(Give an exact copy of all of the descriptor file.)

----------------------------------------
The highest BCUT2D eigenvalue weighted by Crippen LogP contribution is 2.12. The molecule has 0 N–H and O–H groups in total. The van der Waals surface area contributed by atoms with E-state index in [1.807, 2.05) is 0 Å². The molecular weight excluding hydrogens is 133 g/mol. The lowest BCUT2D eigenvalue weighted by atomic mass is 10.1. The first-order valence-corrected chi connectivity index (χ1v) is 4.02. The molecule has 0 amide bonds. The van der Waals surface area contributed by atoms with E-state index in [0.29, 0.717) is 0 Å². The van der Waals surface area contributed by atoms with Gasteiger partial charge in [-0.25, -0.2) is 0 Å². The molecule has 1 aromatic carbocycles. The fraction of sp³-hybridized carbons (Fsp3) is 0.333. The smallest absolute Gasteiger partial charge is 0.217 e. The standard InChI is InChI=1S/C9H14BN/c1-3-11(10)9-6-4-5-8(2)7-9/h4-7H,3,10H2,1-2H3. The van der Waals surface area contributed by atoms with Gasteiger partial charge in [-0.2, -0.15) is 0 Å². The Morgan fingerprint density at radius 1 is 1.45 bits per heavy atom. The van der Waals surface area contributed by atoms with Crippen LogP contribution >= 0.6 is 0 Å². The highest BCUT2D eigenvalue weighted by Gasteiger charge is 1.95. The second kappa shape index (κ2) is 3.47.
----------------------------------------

The highest BCUT2D eigenvalue weighted by Crippen LogP contribution is 2.12. The molecule has 0 N–H and O–H groups in total. The van der Waals surface area contributed by atoms with E-state index in [1.807, 2.05) is 0 Å². The molecular weight excluding hydrogens is 133 g/mol. The lowest BCUT2D eigenvalue weighted by atomic mass is 10.1. The first-order valence-corrected chi connectivity index (χ1v) is 4.02. The molecule has 0 amide bonds. The van der Waals surface area contributed by atoms with E-state index in [0.29, 0.717) is 0 Å². The van der Waals surface area contributed by atoms with Gasteiger partial charge in [-0.25, -0.2) is 0 Å². The molecule has 1 aromatic carbocycles. The fraction of sp³-hybridized carbons (Fsp3) is 0.333. The smallest absolute Gasteiger partial charge is 0.217 e. The standard InChI is InChI=1S/C9H14BN/c1-3-11(10)9-6-4-5-8(2)7-9/h4-7H,3,10H2,1-2H3. The van der Waals surface area contributed by atoms with Gasteiger partial charge in [-0.2, -0.15) is 0 Å². The Morgan fingerprint density at radius 1 is 1.45 bits per heavy atom. The van der Waals surface area contributed by atoms with Crippen LogP contribution >= 0.6 is 0 Å². The highest BCUT2D eigenvalue weighted by Gasteiger charge is 1.95. The second kappa shape index (κ2) is 3.47.